Workers’ Compensation Commission decision spurs need for policies, commissioner says
Shawn Ashley, eCapitol
A recent decision invalidating the opt-out provision of the state’s workers’ compensation law means companies currently participating in that part of the law should get comp insurance, Workers’ Compensation Commission Chair Robert Gilliland said Thursday.
At a meeting of the Advisory Council on Workers’ Compensation, Gilliland, an attorney who previously worked in the workers’ compensation field, said companies should follow the recommendation in the commission’s Feb. 26 order to obtain workers’ compensation insurance. In that order, the commission found two portions of the state’s workers’ compensation law, saying the entire opt-out provision of the new work comp system approved in 2013 “is not enforceable.”
Michael Carter, advisory council chair, agreed. An attorney who works in workers compensation, Carter said he would be advising his clients to obtain an appropriate insurance policy.
Under the opt-out provision of the state’s workers’ compensation law, employers are exempt from purchasing a workers’ compensation insurance policy if they provide a plan with comparable benefits on their own. Approximately 65 companies operate such plans and are registered with the Oklahoma Insurance Department.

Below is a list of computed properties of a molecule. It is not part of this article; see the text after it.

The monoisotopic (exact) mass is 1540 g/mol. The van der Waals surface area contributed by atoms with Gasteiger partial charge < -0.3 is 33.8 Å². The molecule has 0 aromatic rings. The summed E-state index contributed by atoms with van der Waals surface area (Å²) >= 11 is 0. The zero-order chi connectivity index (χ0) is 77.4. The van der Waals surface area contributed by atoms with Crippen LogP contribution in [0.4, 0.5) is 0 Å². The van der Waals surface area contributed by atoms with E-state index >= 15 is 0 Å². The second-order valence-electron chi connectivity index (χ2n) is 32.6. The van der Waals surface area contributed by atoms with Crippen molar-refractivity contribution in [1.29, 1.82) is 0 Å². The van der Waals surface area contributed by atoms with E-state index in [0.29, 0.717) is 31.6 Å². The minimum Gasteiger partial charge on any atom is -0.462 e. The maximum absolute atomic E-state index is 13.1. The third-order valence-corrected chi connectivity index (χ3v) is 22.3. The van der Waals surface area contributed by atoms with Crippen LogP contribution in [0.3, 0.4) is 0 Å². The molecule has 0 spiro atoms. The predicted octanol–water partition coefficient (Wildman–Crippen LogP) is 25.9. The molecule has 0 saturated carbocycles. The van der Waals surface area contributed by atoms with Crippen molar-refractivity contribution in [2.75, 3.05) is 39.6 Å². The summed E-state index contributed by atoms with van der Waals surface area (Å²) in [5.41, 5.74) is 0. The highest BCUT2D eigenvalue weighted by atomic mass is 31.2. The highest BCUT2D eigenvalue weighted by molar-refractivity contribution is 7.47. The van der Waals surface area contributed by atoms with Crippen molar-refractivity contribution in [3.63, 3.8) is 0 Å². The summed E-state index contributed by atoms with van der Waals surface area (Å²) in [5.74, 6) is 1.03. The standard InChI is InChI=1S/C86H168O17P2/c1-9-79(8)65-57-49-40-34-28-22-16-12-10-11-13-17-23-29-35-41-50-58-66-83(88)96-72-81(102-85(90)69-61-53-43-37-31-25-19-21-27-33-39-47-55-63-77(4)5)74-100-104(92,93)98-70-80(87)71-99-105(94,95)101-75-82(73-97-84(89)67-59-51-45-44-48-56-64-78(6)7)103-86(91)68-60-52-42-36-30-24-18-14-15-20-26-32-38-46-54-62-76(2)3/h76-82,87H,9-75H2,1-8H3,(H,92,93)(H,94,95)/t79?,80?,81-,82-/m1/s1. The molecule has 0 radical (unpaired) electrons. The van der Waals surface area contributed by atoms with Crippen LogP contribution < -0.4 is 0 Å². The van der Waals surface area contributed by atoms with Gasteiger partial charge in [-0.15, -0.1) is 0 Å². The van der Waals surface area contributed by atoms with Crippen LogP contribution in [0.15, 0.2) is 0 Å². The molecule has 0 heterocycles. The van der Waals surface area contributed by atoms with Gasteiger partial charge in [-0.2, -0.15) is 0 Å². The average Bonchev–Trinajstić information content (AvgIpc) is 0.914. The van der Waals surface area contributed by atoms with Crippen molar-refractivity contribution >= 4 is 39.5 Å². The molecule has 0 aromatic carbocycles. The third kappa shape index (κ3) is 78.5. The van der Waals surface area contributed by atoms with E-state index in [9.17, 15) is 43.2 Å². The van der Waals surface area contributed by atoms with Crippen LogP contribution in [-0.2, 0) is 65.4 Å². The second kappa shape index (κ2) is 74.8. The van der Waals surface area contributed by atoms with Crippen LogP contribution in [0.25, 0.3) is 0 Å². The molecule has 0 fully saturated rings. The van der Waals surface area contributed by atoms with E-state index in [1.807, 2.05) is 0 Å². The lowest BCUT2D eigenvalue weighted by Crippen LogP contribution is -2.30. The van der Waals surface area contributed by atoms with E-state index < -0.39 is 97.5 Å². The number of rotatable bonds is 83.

Gilliland stressed he was not offering legal advice but only repeating what was in the order. When asked what an injured worker should do, Gilliland recommended they consult with an attorney who likely would recommend they file a claim with the commission. Those claims, he said, will be put on hold pending the outcome of a possible review of the commission’s order finding the provisions unconstitutional.
Advisory Council members Angela LeBlanc and Dan Simmons expressed concern that an injured worker covered by an opt-out plan now might have to wait for medical care. “Someone might not get medical treatment while the issue is in limbo,” said LeBlanc.